Regional disconnection in Alzheimer dementia and amyloid positive MCI: Association of EEG functional connectivity and brain glucose metabolism
The disconnection hypothesis of Alzheimer's disease (AD) is supported by growing neuroimaging and neurophysiological evidence of altered brain functional connectivity in cognitively impaired individuals. Brain functional modalities such as [18F]Fluorodeoxyglucose positron-emission tomography ([18F]FDG-PET) and electroencephalography (EEG) measure different aspects of synaptic functioning and can contribute to understanding brain connectivity disruptions in AD. The present study investigated the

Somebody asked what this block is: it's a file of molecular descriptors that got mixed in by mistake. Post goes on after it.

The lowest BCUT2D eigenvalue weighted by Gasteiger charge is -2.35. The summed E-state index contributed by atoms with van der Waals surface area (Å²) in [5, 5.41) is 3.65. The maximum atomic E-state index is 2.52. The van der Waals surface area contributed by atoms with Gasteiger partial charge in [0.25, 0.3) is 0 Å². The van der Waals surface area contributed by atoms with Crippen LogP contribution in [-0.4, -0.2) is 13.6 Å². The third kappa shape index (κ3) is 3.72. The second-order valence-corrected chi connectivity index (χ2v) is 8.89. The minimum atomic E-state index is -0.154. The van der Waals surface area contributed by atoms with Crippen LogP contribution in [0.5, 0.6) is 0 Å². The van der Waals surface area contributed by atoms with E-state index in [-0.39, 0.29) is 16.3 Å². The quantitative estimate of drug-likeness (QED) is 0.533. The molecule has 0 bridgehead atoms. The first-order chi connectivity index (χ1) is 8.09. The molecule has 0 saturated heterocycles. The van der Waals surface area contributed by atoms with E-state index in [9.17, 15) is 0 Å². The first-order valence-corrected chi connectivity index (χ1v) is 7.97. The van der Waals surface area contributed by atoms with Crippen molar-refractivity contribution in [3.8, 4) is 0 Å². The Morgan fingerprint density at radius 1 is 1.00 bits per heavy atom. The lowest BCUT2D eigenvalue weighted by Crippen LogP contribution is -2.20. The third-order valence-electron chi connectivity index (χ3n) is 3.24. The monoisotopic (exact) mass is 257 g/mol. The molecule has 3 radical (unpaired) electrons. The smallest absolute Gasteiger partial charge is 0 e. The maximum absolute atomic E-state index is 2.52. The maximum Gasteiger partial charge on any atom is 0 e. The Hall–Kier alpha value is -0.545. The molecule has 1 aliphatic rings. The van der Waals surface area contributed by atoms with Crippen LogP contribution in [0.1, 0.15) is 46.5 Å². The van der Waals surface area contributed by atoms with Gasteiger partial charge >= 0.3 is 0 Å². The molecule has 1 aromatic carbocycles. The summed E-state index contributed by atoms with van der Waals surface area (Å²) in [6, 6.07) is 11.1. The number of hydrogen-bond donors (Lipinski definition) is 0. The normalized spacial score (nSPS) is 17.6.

... relationship between cortical glucose metabolism and topographical EEG measures of brain functional connectivity in subjects along AD continuum. Patients diagnosed with mild cognitive impairment (MCI) and AD (n = 67), and stratified into amyloid positive (n = 32) and negative (n = 10) groups according to CSF Aβ42/40 ratio, were assessed with [18F]FDG-PET and resting-state EEG recordings. EEG-based neuroimaging analysis involved standardized low-resolution electromagnetic tomography (sLORETA) which estimates functional connectivity from cortical sources of electrical activity in a 3D head model. Glucose hypometabolism in temporoparietal lobes was significantly associated with altered EEG functional connectivity of the same regions of interest in clinically diagnosed MCI and AD patients and in patients with biomarker-verified AD pathology. The correlative pattern of disrupted connectivity in temporoparietal lobes, as detected by EEG sLORETA analysis, included decreased instantaneous linear connectivity in fast frequencies and increased lagged linear connectivity in slow frequencies in relation to the activity of remaining cortex. Topographical EEG measures of functional connectivity detect regional dysfunction of AD-vulnerable brain areas as evidenced by association and spatial overlap with the cortical glucose hypometabolism in MCI and AD patients.